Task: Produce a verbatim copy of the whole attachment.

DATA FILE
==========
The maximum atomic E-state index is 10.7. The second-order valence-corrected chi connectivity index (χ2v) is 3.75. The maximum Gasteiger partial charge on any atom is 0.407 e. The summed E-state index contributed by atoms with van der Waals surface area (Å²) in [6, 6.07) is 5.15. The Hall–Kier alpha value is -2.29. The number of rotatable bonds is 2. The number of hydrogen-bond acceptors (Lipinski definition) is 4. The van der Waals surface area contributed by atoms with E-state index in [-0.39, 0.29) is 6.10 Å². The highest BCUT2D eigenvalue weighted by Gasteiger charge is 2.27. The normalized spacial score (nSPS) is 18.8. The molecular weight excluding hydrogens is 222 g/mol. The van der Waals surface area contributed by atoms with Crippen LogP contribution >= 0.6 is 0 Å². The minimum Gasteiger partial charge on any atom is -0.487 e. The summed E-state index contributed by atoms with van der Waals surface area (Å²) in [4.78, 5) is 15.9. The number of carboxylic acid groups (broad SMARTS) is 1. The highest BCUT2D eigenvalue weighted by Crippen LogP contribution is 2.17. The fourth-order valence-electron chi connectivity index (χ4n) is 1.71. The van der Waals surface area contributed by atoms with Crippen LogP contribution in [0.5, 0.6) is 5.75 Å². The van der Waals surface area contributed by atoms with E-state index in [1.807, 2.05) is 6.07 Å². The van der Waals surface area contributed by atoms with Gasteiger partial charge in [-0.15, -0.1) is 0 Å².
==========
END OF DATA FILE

The maximum atomic E-state index is 10.7. The second-order valence-corrected chi connectivity index (χ2v) is 3.75. The maximum Gasteiger partial charge on any atom is 0.407 e. The summed E-state index contributed by atoms with van der Waals surface area (Å²) in [6, 6.07) is 5.15. The Hall–Kier alpha value is -2.29. The number of rotatable bonds is 2. The number of hydrogen-bond acceptors (Lipinski definition) is 4. The van der Waals surface area contributed by atoms with E-state index in [-0.39, 0.29) is 6.10 Å². The highest BCUT2D eigenvalue weighted by Gasteiger charge is 2.27. The normalized spacial score (nSPS) is 18.8. The molecular weight excluding hydrogens is 222 g/mol. The van der Waals surface area contributed by atoms with Crippen LogP contribution >= 0.6 is 0 Å². The minimum Gasteiger partial charge on any atom is -0.487 e. The summed E-state index contributed by atoms with van der Waals surface area (Å²) in [4.78, 5) is 15.9. The number of carboxylic acid groups (broad SMARTS) is 1. The highest BCUT2D eigenvalue weighted by Crippen LogP contribution is 2.17. The fourth-order valence-electron chi connectivity index (χ4n) is 1.71. The van der Waals surface area contributed by atoms with Crippen LogP contribution in [0.5, 0.6) is 5.75 Å². The van der Waals surface area contributed by atoms with E-state index in [1.807, 2.05) is 6.07 Å². The van der Waals surface area contributed by atoms with Gasteiger partial charge in [-0.15, -0.1) is 0 Å².